Aboriginals In Richard Wagamese's Indian Horse

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Richard Wagamese brings to light the troubles of aboriginals living in Northern Canada in his book Indian Horse. Wagamese demonstrates the maltreatment aboriginals have faced at the hands of the Zhaunagush and their residential schools. The disgusting truth of the treatment of aboriginals in Canada is shown through recovering alcoholic, Saul Indian Horse, who recounts his life from the time he lived in the bush with his native family, the Anishinabeg, to the the time he checked into The New Dawn Treatment Centre. Seen through Saul’s eyes, the Canadian government captures and transports native children to residential schools. Not only are these children stripped from their native way of life, they are placed in an environment that eerily resembles an internment camp. Children are forced to work and are beaten with no remorse when they refused to conform. Often times these beatings resulted in death. Even through Saul’s greatest release, ice hockey, he comes to the conclusion that it is just another mechanism used to conform the aboriginal children. Saul played for the love of the game, but when he was pressured to compete with the Zhaunagush, he lost his passion. While reflecting on his …show more content…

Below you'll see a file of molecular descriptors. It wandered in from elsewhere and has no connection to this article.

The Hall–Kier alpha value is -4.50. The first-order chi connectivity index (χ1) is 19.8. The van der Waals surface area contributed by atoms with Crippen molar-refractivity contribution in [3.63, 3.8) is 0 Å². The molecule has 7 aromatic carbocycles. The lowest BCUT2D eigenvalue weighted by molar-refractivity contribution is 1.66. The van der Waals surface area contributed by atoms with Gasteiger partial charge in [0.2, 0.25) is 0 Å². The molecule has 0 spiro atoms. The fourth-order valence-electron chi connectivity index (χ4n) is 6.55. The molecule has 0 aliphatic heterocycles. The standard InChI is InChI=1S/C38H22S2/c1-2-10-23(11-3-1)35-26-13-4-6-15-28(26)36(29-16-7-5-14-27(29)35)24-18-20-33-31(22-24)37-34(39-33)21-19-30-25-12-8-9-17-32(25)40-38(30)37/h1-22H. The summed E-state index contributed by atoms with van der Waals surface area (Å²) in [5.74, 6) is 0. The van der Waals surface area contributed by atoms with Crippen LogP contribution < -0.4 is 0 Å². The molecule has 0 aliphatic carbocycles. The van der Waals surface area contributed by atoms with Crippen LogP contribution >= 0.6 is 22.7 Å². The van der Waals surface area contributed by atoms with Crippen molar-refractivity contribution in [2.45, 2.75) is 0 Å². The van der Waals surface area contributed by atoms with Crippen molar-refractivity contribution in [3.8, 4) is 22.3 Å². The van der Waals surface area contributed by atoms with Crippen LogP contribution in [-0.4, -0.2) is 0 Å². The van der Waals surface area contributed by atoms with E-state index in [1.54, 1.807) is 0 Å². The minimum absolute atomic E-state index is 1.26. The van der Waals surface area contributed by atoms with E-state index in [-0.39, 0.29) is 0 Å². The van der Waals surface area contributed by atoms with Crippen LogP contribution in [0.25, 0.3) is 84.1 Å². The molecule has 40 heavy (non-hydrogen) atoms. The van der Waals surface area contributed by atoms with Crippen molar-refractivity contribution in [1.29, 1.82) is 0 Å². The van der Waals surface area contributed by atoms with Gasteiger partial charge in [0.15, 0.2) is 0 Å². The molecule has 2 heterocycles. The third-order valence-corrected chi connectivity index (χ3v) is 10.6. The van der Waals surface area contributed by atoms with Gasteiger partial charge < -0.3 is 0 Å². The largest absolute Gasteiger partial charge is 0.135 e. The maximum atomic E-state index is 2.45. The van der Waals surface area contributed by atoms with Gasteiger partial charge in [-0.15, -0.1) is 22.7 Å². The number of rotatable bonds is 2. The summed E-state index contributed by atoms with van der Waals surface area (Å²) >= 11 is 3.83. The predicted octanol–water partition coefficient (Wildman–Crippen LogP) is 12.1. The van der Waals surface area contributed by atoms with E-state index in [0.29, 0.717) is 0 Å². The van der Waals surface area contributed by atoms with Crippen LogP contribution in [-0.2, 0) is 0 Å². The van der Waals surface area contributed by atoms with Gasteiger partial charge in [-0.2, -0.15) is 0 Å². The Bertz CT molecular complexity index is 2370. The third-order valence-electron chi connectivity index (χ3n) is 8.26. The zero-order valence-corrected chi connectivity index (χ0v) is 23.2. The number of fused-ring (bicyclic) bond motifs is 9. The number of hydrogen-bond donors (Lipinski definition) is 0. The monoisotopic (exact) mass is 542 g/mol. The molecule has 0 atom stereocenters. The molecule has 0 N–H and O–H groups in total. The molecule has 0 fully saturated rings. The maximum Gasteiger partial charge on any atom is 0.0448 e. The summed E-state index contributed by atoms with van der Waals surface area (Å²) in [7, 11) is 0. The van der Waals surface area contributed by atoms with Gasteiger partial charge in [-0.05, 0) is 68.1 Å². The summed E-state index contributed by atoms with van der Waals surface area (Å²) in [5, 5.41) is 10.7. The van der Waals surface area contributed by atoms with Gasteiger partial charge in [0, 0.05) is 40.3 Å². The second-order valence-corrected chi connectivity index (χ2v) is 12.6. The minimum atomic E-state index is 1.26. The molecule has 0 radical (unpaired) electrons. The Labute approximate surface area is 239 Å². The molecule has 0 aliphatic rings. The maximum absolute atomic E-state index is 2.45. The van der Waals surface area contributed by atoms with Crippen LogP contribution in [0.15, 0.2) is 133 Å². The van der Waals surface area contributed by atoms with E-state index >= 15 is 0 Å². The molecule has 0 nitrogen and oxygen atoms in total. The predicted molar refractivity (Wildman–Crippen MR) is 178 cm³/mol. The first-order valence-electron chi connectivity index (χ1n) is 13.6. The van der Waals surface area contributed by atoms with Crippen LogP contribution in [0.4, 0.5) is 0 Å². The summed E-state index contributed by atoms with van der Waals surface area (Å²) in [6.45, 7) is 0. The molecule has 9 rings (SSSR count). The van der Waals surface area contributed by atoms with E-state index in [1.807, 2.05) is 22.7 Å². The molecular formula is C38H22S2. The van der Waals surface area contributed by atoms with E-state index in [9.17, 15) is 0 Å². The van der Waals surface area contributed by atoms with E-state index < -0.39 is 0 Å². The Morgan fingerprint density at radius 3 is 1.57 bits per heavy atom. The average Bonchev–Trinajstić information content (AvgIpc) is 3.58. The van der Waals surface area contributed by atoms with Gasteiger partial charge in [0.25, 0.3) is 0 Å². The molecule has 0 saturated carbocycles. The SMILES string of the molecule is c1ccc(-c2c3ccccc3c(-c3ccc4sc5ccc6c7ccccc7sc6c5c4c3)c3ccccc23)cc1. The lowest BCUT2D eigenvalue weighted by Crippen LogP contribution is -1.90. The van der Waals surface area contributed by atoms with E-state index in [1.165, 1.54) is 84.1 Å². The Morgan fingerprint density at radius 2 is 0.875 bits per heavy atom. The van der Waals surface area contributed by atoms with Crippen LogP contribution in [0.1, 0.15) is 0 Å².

The Truth and Reconciliation Commission is a starting point; however, it is simply not enough to integrate the aboriginals into Canadian society. Apologizing for wrong doing and compensating individuals that have lived through the terror of residential schools is not enough to prevent the issue from recurring again. There are multiple steps that need to be taken in order to correct for Canada’s original sin. First, negotiations between the federal government and the aboriginal people need to take place. Next, Canadians need to educate their youth of the historical truth. Lastly, it is necessary to look at aboriginals as people, and not a foreign

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